API Study: New EPA Emissions Rules Will Cut Drilling 52%

If proposed new EPA air emissions regulations go into effect later this year as proposed, the number of wells drilled using hydraulic fracturing will drop by half, according to a study commissioned and just released by the American Petroleum Institute (a copy of the study is embedded below). The Obama administration has given lip service support for shale gas drilling, most notably in Obama’s recent State of the Union speech—but the administration’s actions don’t match their words.

According to the study, the new EPA regulations would result in an 11 percent drop in gas production, and a 37 percent drop in domestic oil production. The federal government will also receive $8.5 billion less in royalty payments from reduced drilling.

The API press release announcing the study’s findings:

The New Source Performance Standards for oil and natural gas production proposed by the Environmental Protection Agency (EPA) would significantly slowdown drilling, resulting in less oil and natural gas production, lower royalties to the federal government, and lower tax payments to state governments, according to a new study funded by the American Petroleum Institute.

“EPA needs to fix these rules in a way that they’ll reduce emissions but not impede oil and natural gas development, which creates jobs and government revenue and improves our energy security,” said Howard Feldman, API director of scientific and regulatory affairs.

The study – by Advanced Resources International – shows that the regulations as proposed would reduce drilling for natural gas using hydraulic fracturing by up to 52 percent, reduce natural gas production by up to 11 percent, and reduce oil production by up to 37 percent. As a result, the federal government would not collect up to $8.5 billion dollars in royalties and state governments would not collect up to $2.3 billion in severance taxes due to reduced drilling and production.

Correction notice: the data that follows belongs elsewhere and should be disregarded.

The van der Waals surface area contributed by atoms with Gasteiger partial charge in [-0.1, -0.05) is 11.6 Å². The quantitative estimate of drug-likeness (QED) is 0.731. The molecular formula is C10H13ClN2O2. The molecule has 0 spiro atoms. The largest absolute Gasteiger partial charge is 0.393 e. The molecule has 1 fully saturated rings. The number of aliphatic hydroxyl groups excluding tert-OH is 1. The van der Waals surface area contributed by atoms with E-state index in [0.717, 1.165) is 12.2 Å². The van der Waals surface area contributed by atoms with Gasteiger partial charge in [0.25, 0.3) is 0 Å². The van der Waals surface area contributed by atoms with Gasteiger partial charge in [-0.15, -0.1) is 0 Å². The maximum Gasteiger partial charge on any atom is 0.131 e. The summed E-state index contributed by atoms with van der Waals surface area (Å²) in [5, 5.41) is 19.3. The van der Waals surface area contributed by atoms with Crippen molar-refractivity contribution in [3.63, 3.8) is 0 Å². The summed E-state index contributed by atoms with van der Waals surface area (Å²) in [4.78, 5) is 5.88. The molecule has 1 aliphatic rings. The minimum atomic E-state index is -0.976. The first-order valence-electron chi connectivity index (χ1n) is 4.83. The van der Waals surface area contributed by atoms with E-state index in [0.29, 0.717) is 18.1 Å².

Feldman asked the EPA to avoid the one-size-fits-all approach for emissions completions; to allow more time to implement the requirements; and to streamline the compliance and recordkeeping requirements.

“Natural gas prices are half what they were three years ago because of the shale boom, and this is benefiting consumers and businesses,” Feldman said. “At a time when the government is desperate for revenue, and America’s fuel prices are high, applying overly burdensome regulations would be bad public policy and could place an even bigger burden on Americans in the form of higher energy costs.

API represents more than 500 oil and natural gas companies, leaders of a technology-driven industry that supplies most of America’s energy, supports 9.2 million U.S. jobs and 7.7 percent of the U.S. economy, delivers more than $86 million a day in revenue to our government, and, since 2000, has invested more than $2 trillion in U.S. capital projects to advance all forms of energy, including alternatives.*

*American Petroleum Institute (Mar 15, 2012) – Study: EPA air emissions rules could cause substantial slowdown in drilling, reduced revenue to government

  • Anonymous